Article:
Foundation of Excellence
The idea that a leader never stops learning while “remaining a student” underpins the Pursuit of Truth. You are a leader of people, not an owner of knowledge or manager of process.
Management by walking around has a new name, according to Professor Boris Groysberg of Harvard Business School. Inhis new book Talk, Inc., he has re-labeled interactive, engaged management communications as “Management by Conversation.” This puts a new label on old goods, but if this new spin has the effect of getting more managers (at all levels) out of their chairs and in front of employees having productive conversations, more power to him!
This issue is dedicated to discussing how companies can better focus on proper talent development, and the benefits that accrue to those who successfully integrate talent development into their cultures.
And this is topical, because the evidence is that good talent development actually helps prepare companies to better weather crises.
The March 2011 Newsletter.
Effective senior executives use influencing skills extensively, and those are based on all the interpersonal skills we emphasize in our Foundation of Excellence approach.
To break bad employee habits, you have to motivate employees to recognize and challenge their own individual “wiring” or mindsets before they can see the need to change. Only after gaining their agreement that a new set of mindsets would be more productive, can you install a learning regime that teaches the new behavior repetitively enough to permanently rewire the new corporate mindsets into the brain.
A team of Bovo-Tighe consultants recently had the great opportunity to explore how their Psychology of Achievement development tool would work in a very different culture. It turned out to be a great success, as it was a learning experience for both facilitators and participants.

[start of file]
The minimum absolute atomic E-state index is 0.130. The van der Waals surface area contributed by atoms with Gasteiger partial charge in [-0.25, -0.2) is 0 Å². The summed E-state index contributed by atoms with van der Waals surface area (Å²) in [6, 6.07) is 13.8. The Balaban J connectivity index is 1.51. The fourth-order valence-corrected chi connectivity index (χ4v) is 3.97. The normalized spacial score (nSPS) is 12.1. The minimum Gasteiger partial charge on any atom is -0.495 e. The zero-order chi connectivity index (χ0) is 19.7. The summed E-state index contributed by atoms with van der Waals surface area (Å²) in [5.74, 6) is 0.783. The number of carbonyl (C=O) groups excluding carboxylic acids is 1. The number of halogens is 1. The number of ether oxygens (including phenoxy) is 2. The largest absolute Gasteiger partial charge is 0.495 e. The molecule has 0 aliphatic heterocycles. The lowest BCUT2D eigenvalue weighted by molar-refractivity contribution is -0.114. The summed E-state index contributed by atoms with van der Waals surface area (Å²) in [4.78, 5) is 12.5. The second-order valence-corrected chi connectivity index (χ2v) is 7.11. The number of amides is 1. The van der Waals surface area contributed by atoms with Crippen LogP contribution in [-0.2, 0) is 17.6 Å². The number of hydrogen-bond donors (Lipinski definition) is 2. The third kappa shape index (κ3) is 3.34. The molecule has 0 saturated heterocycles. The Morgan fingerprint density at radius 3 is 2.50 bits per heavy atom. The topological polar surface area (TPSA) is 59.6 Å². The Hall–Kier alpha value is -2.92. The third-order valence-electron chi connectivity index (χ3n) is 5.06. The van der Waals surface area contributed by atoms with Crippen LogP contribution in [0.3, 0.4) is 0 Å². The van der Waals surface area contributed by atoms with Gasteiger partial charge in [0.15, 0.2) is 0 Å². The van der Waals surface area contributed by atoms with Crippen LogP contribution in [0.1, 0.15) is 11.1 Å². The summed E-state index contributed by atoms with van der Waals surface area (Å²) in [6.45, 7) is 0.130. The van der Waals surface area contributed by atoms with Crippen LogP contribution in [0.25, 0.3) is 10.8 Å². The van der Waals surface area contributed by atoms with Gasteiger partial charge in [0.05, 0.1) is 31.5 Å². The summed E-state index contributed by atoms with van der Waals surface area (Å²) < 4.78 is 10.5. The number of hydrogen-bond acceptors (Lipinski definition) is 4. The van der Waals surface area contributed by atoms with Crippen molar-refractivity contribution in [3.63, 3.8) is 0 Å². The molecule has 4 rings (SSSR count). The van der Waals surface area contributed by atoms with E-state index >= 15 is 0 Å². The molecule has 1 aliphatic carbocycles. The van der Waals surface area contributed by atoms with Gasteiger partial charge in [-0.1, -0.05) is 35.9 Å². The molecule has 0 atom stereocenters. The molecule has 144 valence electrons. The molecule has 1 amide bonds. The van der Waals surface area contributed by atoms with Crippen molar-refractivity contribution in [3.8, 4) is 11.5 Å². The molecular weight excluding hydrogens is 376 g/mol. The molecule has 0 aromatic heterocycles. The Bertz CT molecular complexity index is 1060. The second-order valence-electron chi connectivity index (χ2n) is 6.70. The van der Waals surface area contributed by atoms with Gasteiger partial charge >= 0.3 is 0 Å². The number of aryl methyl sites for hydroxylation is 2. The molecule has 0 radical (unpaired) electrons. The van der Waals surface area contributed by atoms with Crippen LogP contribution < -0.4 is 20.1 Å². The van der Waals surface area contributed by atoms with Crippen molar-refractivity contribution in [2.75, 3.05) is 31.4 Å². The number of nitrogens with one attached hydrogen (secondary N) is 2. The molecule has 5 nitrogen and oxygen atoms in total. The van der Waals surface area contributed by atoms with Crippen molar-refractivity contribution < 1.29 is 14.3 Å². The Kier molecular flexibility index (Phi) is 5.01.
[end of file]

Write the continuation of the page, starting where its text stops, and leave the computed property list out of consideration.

Click here to see a photo essay on the experience.
As we participate in more and more international projects, we are finding a rhythm to …
Corporate cultures have deep roots, and have been built and perpetuated over years. No leader can change a culture from the top-down by commanding change. A culture shift must be built from the bottom up, focusing on the thousand little actions, habits and traditions that sustain the culture, and shifting mindsets of the keepers of the culture one event at a time.
Here is a link to a great article …
CEOs often say “People are our greatest asset!”
Do they really mean it? Or do they just say it because people expect them to say it?
John Gibbons, a columnist for the Institute for Corporate Productivity just wrote a diatribe about it. The first part of his piece described my own suspicious reaction to a CEO spouting on about people are “critical to his company’s success.” Their actions before and …
Employee engagement is the foundation for the creation of a corporate culture that out-innovates and out-competes its rivals consistently. That foundation of excellence is the best path to consist profit.
Companies spend about $100 billion on training of all sorts annually. Yet most executives would admit, some willingly, that they don’t get the bang for the buck they expect from their investment.
What is missing? Why do well-intentioned, well-constructed, well-run training programs fail to deliver expected bumps in productivity?